So, France and Britain are sending troops into Libya, in small numbers to be sure, and, as the saying goes, "in a purely advisory capacity." Anyone old enough to remember Vietnam will feel a chill in the spine at the resurrection of this ominous phrase. To be sure, one of my favorite books about Vietnam, Yuen Foong Khong's Analogies at War: Munich, Dien Bien Phu, and the Vietnam Decisions of 1965, reminds us that analogies are often misused in thinking about war. That isn't stopping the British press from using them. So let's keep things in perspective. Qaddafi's outside support comes not from a superpower but from a weak African state and a trickle of mercenaries. On the other hand, the Benghazi forces have nothing like the infrastructure of the Republic of Vietnam, which was a fully functioning if often feckless state. The terrain is also completely different.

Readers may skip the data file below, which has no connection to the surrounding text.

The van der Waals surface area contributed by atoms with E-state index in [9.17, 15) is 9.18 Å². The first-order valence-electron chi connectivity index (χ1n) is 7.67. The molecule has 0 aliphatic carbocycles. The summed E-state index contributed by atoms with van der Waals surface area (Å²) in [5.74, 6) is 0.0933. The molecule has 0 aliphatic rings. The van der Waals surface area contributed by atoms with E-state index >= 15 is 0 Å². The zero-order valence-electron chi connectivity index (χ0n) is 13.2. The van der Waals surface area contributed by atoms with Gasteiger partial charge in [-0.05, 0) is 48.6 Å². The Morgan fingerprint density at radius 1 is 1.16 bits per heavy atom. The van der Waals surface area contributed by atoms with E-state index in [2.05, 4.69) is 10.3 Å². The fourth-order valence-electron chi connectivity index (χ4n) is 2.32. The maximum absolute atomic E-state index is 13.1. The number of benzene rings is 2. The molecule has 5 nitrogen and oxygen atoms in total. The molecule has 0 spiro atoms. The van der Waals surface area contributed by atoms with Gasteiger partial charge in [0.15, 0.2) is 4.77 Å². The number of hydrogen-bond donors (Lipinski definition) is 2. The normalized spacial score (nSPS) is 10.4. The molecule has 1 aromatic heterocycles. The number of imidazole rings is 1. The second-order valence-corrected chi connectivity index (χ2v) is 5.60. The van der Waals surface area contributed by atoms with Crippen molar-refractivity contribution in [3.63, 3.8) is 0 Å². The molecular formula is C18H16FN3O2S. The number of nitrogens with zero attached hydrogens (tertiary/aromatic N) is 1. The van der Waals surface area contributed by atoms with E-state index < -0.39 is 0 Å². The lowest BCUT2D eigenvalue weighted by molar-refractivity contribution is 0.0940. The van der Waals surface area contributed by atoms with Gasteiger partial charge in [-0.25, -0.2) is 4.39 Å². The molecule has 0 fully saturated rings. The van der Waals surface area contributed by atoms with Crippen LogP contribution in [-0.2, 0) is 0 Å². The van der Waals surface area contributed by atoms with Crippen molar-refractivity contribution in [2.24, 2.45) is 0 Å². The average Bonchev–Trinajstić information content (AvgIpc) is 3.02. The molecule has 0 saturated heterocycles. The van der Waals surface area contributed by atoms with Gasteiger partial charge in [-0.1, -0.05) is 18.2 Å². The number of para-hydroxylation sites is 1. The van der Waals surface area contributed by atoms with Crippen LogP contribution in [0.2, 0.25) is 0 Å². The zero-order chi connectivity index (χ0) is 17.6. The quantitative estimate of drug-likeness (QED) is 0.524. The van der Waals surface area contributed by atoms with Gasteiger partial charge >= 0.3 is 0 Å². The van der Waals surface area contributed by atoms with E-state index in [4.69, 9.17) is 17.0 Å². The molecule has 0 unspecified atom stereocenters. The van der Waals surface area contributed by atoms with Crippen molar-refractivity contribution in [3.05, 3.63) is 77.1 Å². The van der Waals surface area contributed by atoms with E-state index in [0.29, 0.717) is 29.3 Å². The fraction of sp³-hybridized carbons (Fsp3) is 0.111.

Meanwhile, there have been conflicting stories about the role of the "advisors." Will they coordinate airstrikes or provide training to rebels sorely in need of it? Both, perhaps, but one wonders how effective the coordination will be without better communications and trained forward controllers, and how effective the training will be if indeed only a handful of foreigners are involved and rebel weaponry remains limited to the hodgepodge of light arms captured from Qaddafi's arsenals.